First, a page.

License to Sell Gunpowder in the City of Woburn. No person shall sell any gunpowder within the city, without such license. Every license shall be in force one year from the date thereof; provided, that any license may be rescinded by the City Council, at their discretion. § 3. Every person so licensed shall keep a sign over and outside of the principal entrance from the street of the building in which the powder is kept, in which shall be printed in capitals the words: “License to keep and sell gunpowder” § 4. The city clerk shall keep a record of all licenses, and of the places designated therein, which places shall not be changed, unless by consent of the City Council, in writing. Every person who receives a license shall sign his name to a copy of the rules prescribed in this chapter, as evidence of his assent thereto. §5. The provisions of the foregoing four sections shall not apply or extend to the keeping or storing of metallic cartridges in fire proof magazines, nor to cartridge manufacturers, so long as they shall keep their powder in canisters, as prescribed in section one, and in fire proof magazines, located and built to the satisfaction of the City Council so long as such manufacturers allow no more than one hundred pounds of gunpowder in any magazine, or five pounds of gunpowder not made into cartrdiges, in any workshop at any one time.

Edward D. McLaughlin, The Revised Statutes and Codes of the State of Washington Page 686, Image 738 (1896) available at the Making of Modern Law: Primary Sources

Public Nuisance, § 3910 – Certain Defined. It is a public nuisance—5. To carry on the business of manufacturing gun powder, nitroglycerine or other highly explosive substance, or mixing or grinding the materials therefor, in any building within fifty rods of any valuable building, erected at the time such business may be commenced.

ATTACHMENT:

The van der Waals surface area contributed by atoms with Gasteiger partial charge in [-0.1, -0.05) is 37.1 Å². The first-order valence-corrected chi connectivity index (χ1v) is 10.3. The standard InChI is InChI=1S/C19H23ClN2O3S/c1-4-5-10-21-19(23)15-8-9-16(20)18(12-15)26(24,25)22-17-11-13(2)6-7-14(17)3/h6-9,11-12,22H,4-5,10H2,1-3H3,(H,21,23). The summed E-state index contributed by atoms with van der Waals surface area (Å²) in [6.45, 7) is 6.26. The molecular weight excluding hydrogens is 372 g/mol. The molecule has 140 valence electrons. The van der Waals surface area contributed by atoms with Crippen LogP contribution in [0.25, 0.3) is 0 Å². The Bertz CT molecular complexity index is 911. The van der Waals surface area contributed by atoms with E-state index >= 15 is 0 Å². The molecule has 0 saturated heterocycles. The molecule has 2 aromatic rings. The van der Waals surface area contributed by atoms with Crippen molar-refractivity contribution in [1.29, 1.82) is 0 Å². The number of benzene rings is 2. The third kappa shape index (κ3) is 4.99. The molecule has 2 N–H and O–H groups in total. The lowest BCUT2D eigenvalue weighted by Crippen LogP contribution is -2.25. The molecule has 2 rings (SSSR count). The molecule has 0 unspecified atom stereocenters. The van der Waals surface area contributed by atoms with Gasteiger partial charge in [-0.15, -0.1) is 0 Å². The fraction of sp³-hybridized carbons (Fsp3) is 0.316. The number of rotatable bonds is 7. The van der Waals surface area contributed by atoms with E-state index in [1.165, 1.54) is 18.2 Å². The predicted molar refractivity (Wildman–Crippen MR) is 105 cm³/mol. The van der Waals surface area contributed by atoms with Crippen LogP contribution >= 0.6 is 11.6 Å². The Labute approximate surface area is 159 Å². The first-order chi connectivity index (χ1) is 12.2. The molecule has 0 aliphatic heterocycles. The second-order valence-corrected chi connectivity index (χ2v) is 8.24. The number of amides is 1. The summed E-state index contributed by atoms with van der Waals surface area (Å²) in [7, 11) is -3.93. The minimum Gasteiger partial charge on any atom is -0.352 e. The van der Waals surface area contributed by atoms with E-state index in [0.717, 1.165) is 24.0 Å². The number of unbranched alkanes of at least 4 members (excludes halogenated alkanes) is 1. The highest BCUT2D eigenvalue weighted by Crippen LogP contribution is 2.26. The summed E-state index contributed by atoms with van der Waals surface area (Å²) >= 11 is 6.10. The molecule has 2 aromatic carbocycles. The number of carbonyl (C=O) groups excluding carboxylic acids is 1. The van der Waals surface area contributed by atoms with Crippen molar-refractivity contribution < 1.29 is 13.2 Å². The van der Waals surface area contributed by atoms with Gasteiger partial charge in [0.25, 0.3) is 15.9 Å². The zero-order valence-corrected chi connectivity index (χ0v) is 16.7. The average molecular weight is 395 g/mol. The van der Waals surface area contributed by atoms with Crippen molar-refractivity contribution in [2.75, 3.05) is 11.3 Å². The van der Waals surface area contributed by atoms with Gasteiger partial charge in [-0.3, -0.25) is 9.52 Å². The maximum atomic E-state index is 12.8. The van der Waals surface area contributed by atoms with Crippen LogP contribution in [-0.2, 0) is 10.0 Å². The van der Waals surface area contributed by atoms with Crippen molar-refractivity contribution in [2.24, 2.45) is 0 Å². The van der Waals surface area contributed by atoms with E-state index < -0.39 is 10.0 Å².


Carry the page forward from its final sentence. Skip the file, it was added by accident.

Revised Ordinances of 1892, of the City of Boston, and the Revised Regulations of 1892, of the Board of Aldermen of the City of Boston, Being the Eleventh Revision, Third Edition, Containing All Ordinances Passed Between March 3, 1892, and February 1, 1895, and All Regulations of the Board of Aldermen Passed Between July 22, 1892, and February 1, 1895 Page 115, Image 129 (1895) available at The Making of Modern Law: Primary Sources.

Ordinances of Boston, Prohibitions and Penalties, § 91. No person shall manufacture or sell, or expose for sale, any guncotton, nitro-glycerine, or any compounds of the same, nor any fulminate or substance, except gunpowder, intended to be used by exploding or igniting it, in order to produce a force to propel missiles, or to rend substances apart, except in accordance with a permit from the board of fire commissioners; nor shall any person send or carry through the public streets any such substance, except in the manner and in the quantities allowed by statute or ordinance.

1895 Neb. Laws 233, Laws of Nebraska Relating to the City of Lincoln, An Ordinance Regulating and Prohibiting the Use of Fire-arms, Fire-works and Cannon in the City of Lincoln . . . Prescribing Penalties for Violation of the Provisions of This Ordinance, and Repealing Ordinances in Conflict Herewith, Art. XXV, § 17.

No person shall keep, sell, or give away any gunpowder or guncotton in any quantity without permission in writing signed by the Chief of Fire Department and City Clerk, and sealed with the corporate seal, under a penalty of twenty-five dollars for every offense: Provided, any person may keep for his own defense a quantity of gunpowder or guncotton not exceeding one pound.

1891 N.H. Laws 332, Safe-keeping of Gunpowder and Other Explosives, ch. 117, § 7.

If any person shall carry from town to town, or from place to place, any gunpowder for the purpose of peddling or selling it by retail in quantities less than twenty-five pounds, or shall sell, or offer to sell, by retail, any gunpowder in any highway or street, or on any wharf, parade, or common, or if any person shall sell or deal out any gunpowder in the night time, between sunset and sunrise, he shall forfeit for each offense a sum not more than five dollars.